The two most important lessons in mobile photography of the genius behind Google's camera

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One of the biggest revolutions in the world of mobile photography came in 2017 with Google Pixels. As a manufacturer that began manufacturing its own mobiles, Google managed to become one of the leading references in mobile photography, being considered by many to be the best camera in mobile photography ever created.

Although the competition for mobile photography is tighter than ever, the Pixel's notoriety has given Marc Levoy, the engineer who led the team that created such a spectacular camera. Marc left his post on Google and now works for Adobe to create the best camera app for everyone. After he changed company, he has been interviewed by The Verge and we can learn some interesting details about computational photography.

Marc Levoy explains two very interesting concepts of mobile photography
As the mobile industry has reached a minimum viable power level and virtually all major applications work well on any mobile, mobile photography has become one of the most important aspects, capable of determining on several occasions which can be the best mobile of the year based on photographic results.

Sensors larger than 100 megapixels or several cameras are some of the weapons that are taking the most pointer manufacturers, but at the end of the day, it is the software that determines which photographs end up convincing us the most. There are mobiles like the Pixel 4a, which with a single 12 Mpx sensor is capable of making spectacular photographs.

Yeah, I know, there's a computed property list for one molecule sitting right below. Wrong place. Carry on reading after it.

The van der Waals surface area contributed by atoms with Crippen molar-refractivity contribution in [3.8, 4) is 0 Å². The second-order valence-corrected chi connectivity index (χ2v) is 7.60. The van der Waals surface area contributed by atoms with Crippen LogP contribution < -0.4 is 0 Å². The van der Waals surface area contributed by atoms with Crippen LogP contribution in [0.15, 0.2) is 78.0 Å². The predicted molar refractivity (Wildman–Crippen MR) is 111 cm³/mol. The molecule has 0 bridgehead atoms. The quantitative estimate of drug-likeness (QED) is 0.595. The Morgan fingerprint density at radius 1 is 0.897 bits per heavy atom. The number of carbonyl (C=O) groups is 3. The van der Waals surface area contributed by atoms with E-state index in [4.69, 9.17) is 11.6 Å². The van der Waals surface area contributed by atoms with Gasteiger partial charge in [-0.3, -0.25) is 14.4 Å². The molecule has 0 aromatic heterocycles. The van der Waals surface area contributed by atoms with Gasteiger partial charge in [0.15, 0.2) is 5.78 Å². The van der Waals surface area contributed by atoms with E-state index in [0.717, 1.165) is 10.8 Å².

The war of the megapixels and what really matters
About the resolution of modern sensors, Marc Levoy does not seem particularly convinced that they will help improve the final result of the photographs. For the former Google engineer, the number of megapixels plays a secondary role. The ratio of signal to noise depends more on the size of the sensor than on the pixels they have.

With the same sensor size, increasing pixels gives you more information, but less accurate, so there is no clear improvement in quality, at least when processing and processing information.

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The influence of art on mobile photography
Another aspect that Levoy has been asked is the photographic differences between the Pixels, Apple's multiple course changes, or Samsung's sometimes excessive processing. Levoy indicates that it is not a technological issue, but an artistic one.

When it came to facing the dynamic range of Google's camera, Levoy studied how artists interpreted the dynamic range, with Caravaggio and his shadow management influence on the development of the Pixel 2's camera.

He is not the only artist to have influenced the Cameras of the Pixel, since during the last year the team had Titian as a reference, showing much lighter shadows.

If you are interested in Marc Levoy we recommend that you listen to the full interview on The Verge Podcast. I already have it written down to listen to it this afternoon, and if you're passionate about computational photography and you're good at the Anglo-Saxon language, so should you.

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